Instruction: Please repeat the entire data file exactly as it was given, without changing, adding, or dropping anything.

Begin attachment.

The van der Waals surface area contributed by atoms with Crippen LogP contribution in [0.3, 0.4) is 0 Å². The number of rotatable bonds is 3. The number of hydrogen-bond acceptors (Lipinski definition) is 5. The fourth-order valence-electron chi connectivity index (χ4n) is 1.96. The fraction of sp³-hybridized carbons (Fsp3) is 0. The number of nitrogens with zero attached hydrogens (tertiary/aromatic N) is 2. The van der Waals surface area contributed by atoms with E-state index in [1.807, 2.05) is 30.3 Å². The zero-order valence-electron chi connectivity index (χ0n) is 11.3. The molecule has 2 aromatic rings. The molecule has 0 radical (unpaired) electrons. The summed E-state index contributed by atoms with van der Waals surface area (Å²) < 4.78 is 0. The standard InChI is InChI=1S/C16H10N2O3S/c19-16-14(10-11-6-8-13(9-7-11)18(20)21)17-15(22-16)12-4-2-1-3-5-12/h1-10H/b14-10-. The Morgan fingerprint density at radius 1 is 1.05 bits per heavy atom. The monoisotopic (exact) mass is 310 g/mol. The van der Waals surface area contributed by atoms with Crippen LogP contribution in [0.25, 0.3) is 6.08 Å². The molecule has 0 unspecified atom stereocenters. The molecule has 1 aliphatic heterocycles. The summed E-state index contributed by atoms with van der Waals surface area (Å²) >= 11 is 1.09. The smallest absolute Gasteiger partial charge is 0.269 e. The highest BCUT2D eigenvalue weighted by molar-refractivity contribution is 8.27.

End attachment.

The van der Waals surface area contributed by atoms with Crippen LogP contribution in [0.3, 0.4) is 0 Å². The number of rotatable bonds is 3. The number of hydrogen-bond acceptors (Lipinski definition) is 5. The fourth-order valence-electron chi connectivity index (χ4n) is 1.96. The fraction of sp³-hybridized carbons (Fsp3) is 0. The number of nitrogens with zero attached hydrogens (tertiary/aromatic N) is 2. The van der Waals surface area contributed by atoms with E-state index in [1.807, 2.05) is 30.3 Å². The zero-order valence-electron chi connectivity index (χ0n) is 11.3. The molecule has 2 aromatic rings. The molecule has 0 radical (unpaired) electrons. The summed E-state index contributed by atoms with van der Waals surface area (Å²) < 4.78 is 0. The standard InChI is InChI=1S/C16H10N2O3S/c19-16-14(10-11-6-8-13(9-7-11)18(20)21)17-15(22-16)12-4-2-1-3-5-12/h1-10H/b14-10-. The Morgan fingerprint density at radius 1 is 1.05 bits per heavy atom. The monoisotopic (exact) mass is 310 g/mol. The van der Waals surface area contributed by atoms with Crippen LogP contribution in [0.25, 0.3) is 6.08 Å². The molecule has 0 unspecified atom stereocenters. The molecule has 1 aliphatic heterocycles. The summed E-state index contributed by atoms with van der Waals surface area (Å²) >= 11 is 1.09. The smallest absolute Gasteiger partial charge is 0.269 e. The highest BCUT2D eigenvalue weighted by molar-refractivity contribution is 8.27.